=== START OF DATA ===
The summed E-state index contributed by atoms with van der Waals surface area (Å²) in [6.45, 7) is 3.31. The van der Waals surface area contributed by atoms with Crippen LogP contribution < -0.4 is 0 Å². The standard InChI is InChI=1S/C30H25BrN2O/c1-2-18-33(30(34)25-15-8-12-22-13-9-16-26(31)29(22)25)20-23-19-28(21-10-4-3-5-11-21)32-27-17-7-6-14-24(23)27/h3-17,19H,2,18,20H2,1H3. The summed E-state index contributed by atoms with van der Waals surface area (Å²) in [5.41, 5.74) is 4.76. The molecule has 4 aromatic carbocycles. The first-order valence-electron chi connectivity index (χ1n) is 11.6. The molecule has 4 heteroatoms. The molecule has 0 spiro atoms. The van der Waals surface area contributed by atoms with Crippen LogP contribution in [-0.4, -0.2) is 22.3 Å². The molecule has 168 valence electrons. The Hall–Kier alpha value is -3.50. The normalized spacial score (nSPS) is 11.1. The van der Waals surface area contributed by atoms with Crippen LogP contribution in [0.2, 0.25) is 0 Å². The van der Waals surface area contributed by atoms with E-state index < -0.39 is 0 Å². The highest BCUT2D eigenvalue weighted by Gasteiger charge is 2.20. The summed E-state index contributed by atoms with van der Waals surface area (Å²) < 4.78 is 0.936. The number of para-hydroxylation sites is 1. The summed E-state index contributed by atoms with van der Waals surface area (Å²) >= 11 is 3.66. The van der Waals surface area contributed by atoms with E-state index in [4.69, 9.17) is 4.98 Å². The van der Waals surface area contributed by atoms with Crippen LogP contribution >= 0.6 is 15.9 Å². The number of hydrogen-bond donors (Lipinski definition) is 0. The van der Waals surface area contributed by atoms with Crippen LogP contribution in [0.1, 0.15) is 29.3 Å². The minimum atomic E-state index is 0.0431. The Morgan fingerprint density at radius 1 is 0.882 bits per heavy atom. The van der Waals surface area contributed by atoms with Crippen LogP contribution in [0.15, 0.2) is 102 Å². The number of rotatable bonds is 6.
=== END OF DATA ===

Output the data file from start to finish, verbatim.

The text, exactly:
The summed E-state index contributed by atoms with van der Waals surface area (Å²) in [6.45, 7) is 3.31. The van der Waals surface area contributed by atoms with Crippen LogP contribution < -0.4 is 0 Å². The standard InChI is InChI=1S/C30H25BrN2O/c1-2-18-33(30(34)25-15-8-12-22-13-9-16-26(31)29(22)25)20-23-19-28(21-10-4-3-5-11-21)32-27-17-7-6-14-24(23)27/h3-17,19H,2,18,20H2,1H3. The summed E-state index contributed by atoms with van der Waals surface area (Å²) in [5.41, 5.74) is 4.76. The molecule has 4 aromatic carbocycles. The first-order valence-electron chi connectivity index (χ1n) is 11.6. The molecule has 4 heteroatoms. The molecule has 0 spiro atoms. The van der Waals surface area contributed by atoms with Crippen LogP contribution in [-0.4, -0.2) is 22.3 Å². The molecule has 168 valence electrons. The Hall–Kier alpha value is -3.50. The normalized spacial score (nSPS) is 11.1. The van der Waals surface area contributed by atoms with Crippen LogP contribution in [0.2, 0.25) is 0 Å². The van der Waals surface area contributed by atoms with E-state index < -0.39 is 0 Å². The highest BCUT2D eigenvalue weighted by Gasteiger charge is 2.20. The summed E-state index contributed by atoms with van der Waals surface area (Å²) < 4.78 is 0.936. The number of para-hydroxylation sites is 1. The summed E-state index contributed by atoms with van der Waals surface area (Å²) >= 11 is 3.66. The van der Waals surface area contributed by atoms with E-state index in [4.69, 9.17) is 4.98 Å². The van der Waals surface area contributed by atoms with Crippen LogP contribution >= 0.6 is 15.9 Å². The number of hydrogen-bond donors (Lipinski definition) is 0. The van der Waals surface area contributed by atoms with Crippen LogP contribution in [0.1, 0.15) is 29.3 Å². The minimum atomic E-state index is 0.0431. The Morgan fingerprint density at radius 1 is 0.882 bits per heavy atom. The van der Waals surface area contributed by atoms with Crippen LogP contribution in [0.15, 0.2) is 102 Å². The number of rotatable bonds is 6.